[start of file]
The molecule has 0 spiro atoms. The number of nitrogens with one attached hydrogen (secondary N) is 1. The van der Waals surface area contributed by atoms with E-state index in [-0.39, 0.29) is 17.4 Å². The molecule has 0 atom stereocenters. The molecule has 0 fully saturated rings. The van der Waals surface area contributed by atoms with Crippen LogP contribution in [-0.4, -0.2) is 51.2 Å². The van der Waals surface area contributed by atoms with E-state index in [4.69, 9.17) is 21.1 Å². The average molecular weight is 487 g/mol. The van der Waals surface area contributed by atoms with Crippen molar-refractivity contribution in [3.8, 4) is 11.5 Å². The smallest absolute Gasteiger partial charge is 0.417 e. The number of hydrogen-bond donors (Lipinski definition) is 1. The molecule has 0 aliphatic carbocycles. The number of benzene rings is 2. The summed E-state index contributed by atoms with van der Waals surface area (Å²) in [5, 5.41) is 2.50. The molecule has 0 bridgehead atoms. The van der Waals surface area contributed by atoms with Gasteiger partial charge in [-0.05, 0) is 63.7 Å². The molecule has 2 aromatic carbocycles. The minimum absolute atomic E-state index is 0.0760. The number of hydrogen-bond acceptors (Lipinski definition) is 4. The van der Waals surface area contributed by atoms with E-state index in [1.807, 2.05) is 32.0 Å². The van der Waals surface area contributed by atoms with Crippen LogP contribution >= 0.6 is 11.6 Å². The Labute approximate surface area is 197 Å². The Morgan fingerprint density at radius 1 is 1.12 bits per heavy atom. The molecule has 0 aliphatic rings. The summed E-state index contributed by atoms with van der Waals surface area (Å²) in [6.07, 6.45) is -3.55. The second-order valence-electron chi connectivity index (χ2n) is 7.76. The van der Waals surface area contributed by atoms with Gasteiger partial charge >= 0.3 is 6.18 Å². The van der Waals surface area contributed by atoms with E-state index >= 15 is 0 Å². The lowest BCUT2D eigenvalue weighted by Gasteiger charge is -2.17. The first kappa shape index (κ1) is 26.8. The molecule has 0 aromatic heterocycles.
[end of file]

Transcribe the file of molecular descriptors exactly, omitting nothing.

The molecule has 0 spiro atoms. The number of nitrogens with one attached hydrogen (secondary N) is 1. The van der Waals surface area contributed by atoms with E-state index in [-0.39, 0.29) is 17.4 Å². The molecule has 0 atom stereocenters. The molecule has 0 fully saturated rings. The van der Waals surface area contributed by atoms with Crippen LogP contribution in [-0.4, -0.2) is 51.2 Å². The van der Waals surface area contributed by atoms with E-state index in [4.69, 9.17) is 21.1 Å². The average molecular weight is 487 g/mol. The van der Waals surface area contributed by atoms with Crippen molar-refractivity contribution in [3.8, 4) is 11.5 Å². The smallest absolute Gasteiger partial charge is 0.417 e. The number of hydrogen-bond donors (Lipinski definition) is 1. The molecule has 0 aliphatic carbocycles. The number of benzene rings is 2. The summed E-state index contributed by atoms with van der Waals surface area (Å²) in [5, 5.41) is 2.50. The molecule has 0 bridgehead atoms. The van der Waals surface area contributed by atoms with Gasteiger partial charge in [-0.05, 0) is 63.7 Å². The molecule has 2 aromatic carbocycles. The minimum absolute atomic E-state index is 0.0760. The number of hydrogen-bond acceptors (Lipinski definition) is 4. The van der Waals surface area contributed by atoms with E-state index in [1.807, 2.05) is 32.0 Å². The van der Waals surface area contributed by atoms with Crippen LogP contribution >= 0.6 is 11.6 Å². The Labute approximate surface area is 197 Å². The Morgan fingerprint density at radius 1 is 1.12 bits per heavy atom. The molecule has 0 aliphatic rings. The summed E-state index contributed by atoms with van der Waals surface area (Å²) in [6.07, 6.45) is -3.55. The second-order valence-electron chi connectivity index (χ2n) is 7.76. The van der Waals surface area contributed by atoms with Gasteiger partial charge >= 0.3 is 6.18 Å². The van der Waals surface area contributed by atoms with E-state index >= 15 is 0 Å². The lowest BCUT2D eigenvalue weighted by Gasteiger charge is -2.17. The first kappa shape index (κ1) is 26.8. The molecule has 0 aromatic heterocycles.